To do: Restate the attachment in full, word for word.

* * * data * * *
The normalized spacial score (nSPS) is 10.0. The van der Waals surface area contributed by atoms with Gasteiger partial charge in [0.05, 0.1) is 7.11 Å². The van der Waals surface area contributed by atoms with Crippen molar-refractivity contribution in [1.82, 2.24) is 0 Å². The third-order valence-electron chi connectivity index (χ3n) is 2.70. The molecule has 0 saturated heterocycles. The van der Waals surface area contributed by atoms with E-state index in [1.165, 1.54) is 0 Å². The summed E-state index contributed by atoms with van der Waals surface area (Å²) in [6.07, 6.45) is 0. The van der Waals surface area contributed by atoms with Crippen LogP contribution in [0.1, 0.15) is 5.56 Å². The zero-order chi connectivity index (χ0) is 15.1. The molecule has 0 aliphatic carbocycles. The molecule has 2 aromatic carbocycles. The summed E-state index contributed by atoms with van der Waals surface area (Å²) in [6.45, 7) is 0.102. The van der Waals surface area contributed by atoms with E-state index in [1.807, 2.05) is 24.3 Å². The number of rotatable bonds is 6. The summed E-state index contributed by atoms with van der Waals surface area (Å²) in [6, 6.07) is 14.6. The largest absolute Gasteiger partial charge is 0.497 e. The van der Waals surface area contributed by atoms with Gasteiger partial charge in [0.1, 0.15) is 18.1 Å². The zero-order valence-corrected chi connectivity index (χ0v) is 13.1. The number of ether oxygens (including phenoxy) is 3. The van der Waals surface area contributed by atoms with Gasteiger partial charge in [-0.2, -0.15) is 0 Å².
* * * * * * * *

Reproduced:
The normalized spacial score (nSPS) is 10.0. The van der Waals surface area contributed by atoms with Gasteiger partial charge in [0.05, 0.1) is 7.11 Å². The van der Waals surface area contributed by atoms with Crippen molar-refractivity contribution in [1.82, 2.24) is 0 Å². The third-order valence-electron chi connectivity index (χ3n) is 2.70. The molecule has 0 saturated heterocycles. The van der Waals surface area contributed by atoms with E-state index in [1.165, 1.54) is 0 Å². The summed E-state index contributed by atoms with van der Waals surface area (Å²) in [6.07, 6.45) is 0. The van der Waals surface area contributed by atoms with Crippen LogP contribution in [0.1, 0.15) is 5.56 Å². The zero-order chi connectivity index (χ0) is 15.1. The molecule has 0 aliphatic carbocycles. The molecule has 2 aromatic carbocycles. The summed E-state index contributed by atoms with van der Waals surface area (Å²) in [6.45, 7) is 0.102. The van der Waals surface area contributed by atoms with E-state index in [1.807, 2.05) is 24.3 Å². The number of rotatable bonds is 6. The summed E-state index contributed by atoms with van der Waals surface area (Å²) in [6, 6.07) is 14.6. The largest absolute Gasteiger partial charge is 0.497 e. The van der Waals surface area contributed by atoms with Gasteiger partial charge in [0.1, 0.15) is 18.1 Å². The zero-order valence-corrected chi connectivity index (χ0v) is 13.1. The number of ether oxygens (including phenoxy) is 3. The van der Waals surface area contributed by atoms with Gasteiger partial charge in [-0.2, -0.15) is 0 Å².